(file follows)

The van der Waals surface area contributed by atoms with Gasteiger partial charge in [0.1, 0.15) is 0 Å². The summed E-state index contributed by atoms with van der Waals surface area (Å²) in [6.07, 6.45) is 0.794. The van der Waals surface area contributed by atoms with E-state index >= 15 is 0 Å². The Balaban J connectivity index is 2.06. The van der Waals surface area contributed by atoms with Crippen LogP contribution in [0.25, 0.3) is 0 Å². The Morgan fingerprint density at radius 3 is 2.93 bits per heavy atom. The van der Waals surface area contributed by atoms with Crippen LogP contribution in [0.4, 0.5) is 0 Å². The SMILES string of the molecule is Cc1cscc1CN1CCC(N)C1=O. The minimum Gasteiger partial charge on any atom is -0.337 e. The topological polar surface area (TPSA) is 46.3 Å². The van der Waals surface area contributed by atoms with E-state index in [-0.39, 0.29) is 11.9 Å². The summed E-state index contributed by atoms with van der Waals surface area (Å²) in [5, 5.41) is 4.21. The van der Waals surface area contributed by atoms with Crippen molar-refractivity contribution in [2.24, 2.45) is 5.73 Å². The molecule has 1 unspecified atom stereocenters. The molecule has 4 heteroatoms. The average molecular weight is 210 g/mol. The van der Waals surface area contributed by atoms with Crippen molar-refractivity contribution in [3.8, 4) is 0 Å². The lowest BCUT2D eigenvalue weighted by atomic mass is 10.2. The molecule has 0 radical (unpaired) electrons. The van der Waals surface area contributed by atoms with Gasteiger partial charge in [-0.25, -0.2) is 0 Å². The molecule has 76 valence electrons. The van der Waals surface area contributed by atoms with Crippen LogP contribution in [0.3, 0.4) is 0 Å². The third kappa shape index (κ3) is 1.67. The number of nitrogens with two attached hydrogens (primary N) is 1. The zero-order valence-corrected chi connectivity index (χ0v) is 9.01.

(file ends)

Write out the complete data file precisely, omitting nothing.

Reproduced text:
The van der Waals surface area contributed by atoms with Gasteiger partial charge in [0.1, 0.15) is 0 Å². The summed E-state index contributed by atoms with van der Waals surface area (Å²) in [6.07, 6.45) is 0.794. The van der Waals surface area contributed by atoms with E-state index >= 15 is 0 Å². The Balaban J connectivity index is 2.06. The van der Waals surface area contributed by atoms with Crippen LogP contribution in [0.25, 0.3) is 0 Å². The Morgan fingerprint density at radius 3 is 2.93 bits per heavy atom. The van der Waals surface area contributed by atoms with Crippen LogP contribution in [0.4, 0.5) is 0 Å². The SMILES string of the molecule is Cc1cscc1CN1CCC(N)C1=O. The minimum Gasteiger partial charge on any atom is -0.337 e. The topological polar surface area (TPSA) is 46.3 Å². The van der Waals surface area contributed by atoms with E-state index in [-0.39, 0.29) is 11.9 Å². The summed E-state index contributed by atoms with van der Waals surface area (Å²) in [5, 5.41) is 4.21. The van der Waals surface area contributed by atoms with Crippen molar-refractivity contribution in [2.24, 2.45) is 5.73 Å². The molecule has 1 unspecified atom stereocenters. The molecule has 4 heteroatoms. The average molecular weight is 210 g/mol. The van der Waals surface area contributed by atoms with Crippen molar-refractivity contribution in [3.8, 4) is 0 Å². The lowest BCUT2D eigenvalue weighted by atomic mass is 10.2. The molecule has 0 radical (unpaired) electrons. The van der Waals surface area contributed by atoms with Gasteiger partial charge in [-0.25, -0.2) is 0 Å². The molecule has 76 valence electrons. The van der Waals surface area contributed by atoms with Crippen LogP contribution in [0.3, 0.4) is 0 Å². The third kappa shape index (κ3) is 1.67. The number of nitrogens with two attached hydrogens (primary N) is 1. The zero-order valence-corrected chi connectivity index (χ0v) is 9.01.